impairing general task understanding. Additionally, this further suggests that
emotional signaling is truly necessary to making advantageous choices. Variants
of the IGT that increased future punishment or decreased future reward in
disadvantageous decks also failed to change vmPFC patient behavior, further
supporting the notion that such patients exhibit a “myopia for the future” due
to their lack of consequence assessment (Bechara et al., 2000). Brain imaging
studies using fMRI during the IGT were also consistent with the SMH, as the
dlPFC (working memory), insula and PCC (emotional patterns), OFC and vmPFC
(matching memories with emotional patterns), and SMA (executing actions) were
each selectively active (Li et al., 2011). Thus, the neural circuitry suggested
by the SMH appears to be activated during the IGT, where working memory and
somatic states are integrated by the PFC and then executed by the motor system.
More generally, event-related imaging studies have also bolstered the idea that
risk anticipation is essential to performance on the IGT, and that even in
healthy subjects, increased activity during risky decisions is correlated with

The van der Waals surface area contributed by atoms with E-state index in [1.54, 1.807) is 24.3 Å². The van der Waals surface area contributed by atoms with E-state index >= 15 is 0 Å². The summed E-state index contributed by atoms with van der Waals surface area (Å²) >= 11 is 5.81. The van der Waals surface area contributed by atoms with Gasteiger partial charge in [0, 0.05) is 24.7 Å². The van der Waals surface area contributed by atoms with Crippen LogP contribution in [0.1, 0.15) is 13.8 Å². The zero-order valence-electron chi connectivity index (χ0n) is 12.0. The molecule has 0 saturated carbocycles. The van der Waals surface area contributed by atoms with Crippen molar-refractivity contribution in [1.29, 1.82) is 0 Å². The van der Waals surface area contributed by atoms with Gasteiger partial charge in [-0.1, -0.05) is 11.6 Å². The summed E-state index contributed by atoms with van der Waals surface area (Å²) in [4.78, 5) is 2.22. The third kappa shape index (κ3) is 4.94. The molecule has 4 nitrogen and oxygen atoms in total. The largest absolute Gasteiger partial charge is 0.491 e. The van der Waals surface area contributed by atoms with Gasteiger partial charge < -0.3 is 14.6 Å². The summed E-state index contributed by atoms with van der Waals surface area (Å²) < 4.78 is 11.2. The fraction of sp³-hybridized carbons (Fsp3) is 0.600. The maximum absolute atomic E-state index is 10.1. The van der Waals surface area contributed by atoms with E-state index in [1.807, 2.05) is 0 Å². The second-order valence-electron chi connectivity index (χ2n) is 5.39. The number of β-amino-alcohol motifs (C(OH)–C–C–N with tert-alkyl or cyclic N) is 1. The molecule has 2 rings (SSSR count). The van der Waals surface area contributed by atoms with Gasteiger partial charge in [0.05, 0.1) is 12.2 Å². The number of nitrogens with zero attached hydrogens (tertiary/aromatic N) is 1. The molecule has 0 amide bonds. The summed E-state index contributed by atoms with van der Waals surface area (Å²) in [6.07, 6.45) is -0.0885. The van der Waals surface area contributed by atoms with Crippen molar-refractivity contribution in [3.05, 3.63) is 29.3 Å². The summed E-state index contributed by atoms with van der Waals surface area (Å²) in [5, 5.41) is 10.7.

better performance on the task (Fukui et al., 2005). Ultimately, these studies
each suggest that emotions play a vital role in decision-making, and likely
evoke somatosensory patterns that help guide decision-making processes in
accordance with the SMH.

However,
there exist several critiques and alternative explanations to the SMH. Maia and
McClelland performed a study in which they asked participants in the IGT more
specific questions as to their awareness of the expected outcomes of the decks
they were to choose from (Maia & McClelland, 2004). They found that when
participants behaved advantageously, they not only consciously knew about the
relative expected outcomes of the decks, but also reported quantitative
knowledge that would have been sufficient for making their decision. Therefore,
they could have relied on explicit knowledge rather than implicit somatic
markers to guide their decisions. Maia and McClelland argue that this
alternative explanation of using overt, explicit knowledge to guide decisions